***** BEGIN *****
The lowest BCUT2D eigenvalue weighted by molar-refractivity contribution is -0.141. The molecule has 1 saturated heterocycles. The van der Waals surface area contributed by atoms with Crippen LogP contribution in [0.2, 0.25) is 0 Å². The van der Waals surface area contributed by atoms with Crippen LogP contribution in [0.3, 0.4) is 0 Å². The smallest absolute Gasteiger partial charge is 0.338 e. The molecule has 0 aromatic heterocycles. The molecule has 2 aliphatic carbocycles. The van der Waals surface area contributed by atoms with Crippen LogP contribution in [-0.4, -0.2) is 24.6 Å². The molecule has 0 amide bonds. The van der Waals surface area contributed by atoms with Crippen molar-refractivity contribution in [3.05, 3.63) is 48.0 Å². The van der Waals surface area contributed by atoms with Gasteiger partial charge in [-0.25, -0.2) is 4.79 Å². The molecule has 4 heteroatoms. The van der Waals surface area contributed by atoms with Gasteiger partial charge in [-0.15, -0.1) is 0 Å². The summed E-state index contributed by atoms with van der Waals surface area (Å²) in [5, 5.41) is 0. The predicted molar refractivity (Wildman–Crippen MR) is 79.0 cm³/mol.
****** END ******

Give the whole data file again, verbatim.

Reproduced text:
The lowest BCUT2D eigenvalue weighted by molar-refractivity contribution is -0.141. The molecule has 1 saturated heterocycles. The van der Waals surface area contributed by atoms with Crippen LogP contribution in [0.2, 0.25) is 0 Å². The van der Waals surface area contributed by atoms with Crippen LogP contribution in [0.3, 0.4) is 0 Å². The smallest absolute Gasteiger partial charge is 0.338 e. The molecule has 0 aromatic heterocycles. The molecule has 2 aliphatic carbocycles. The van der Waals surface area contributed by atoms with Crippen LogP contribution in [-0.4, -0.2) is 24.6 Å². The molecule has 0 amide bonds. The van der Waals surface area contributed by atoms with Crippen molar-refractivity contribution in [3.05, 3.63) is 48.0 Å². The van der Waals surface area contributed by atoms with Gasteiger partial charge in [-0.25, -0.2) is 4.79 Å². The molecule has 4 heteroatoms. The van der Waals surface area contributed by atoms with Gasteiger partial charge in [-0.15, -0.1) is 0 Å². The summed E-state index contributed by atoms with van der Waals surface area (Å²) in [5, 5.41) is 0. The predicted molar refractivity (Wildman–Crippen MR) is 79.0 cm³/mol.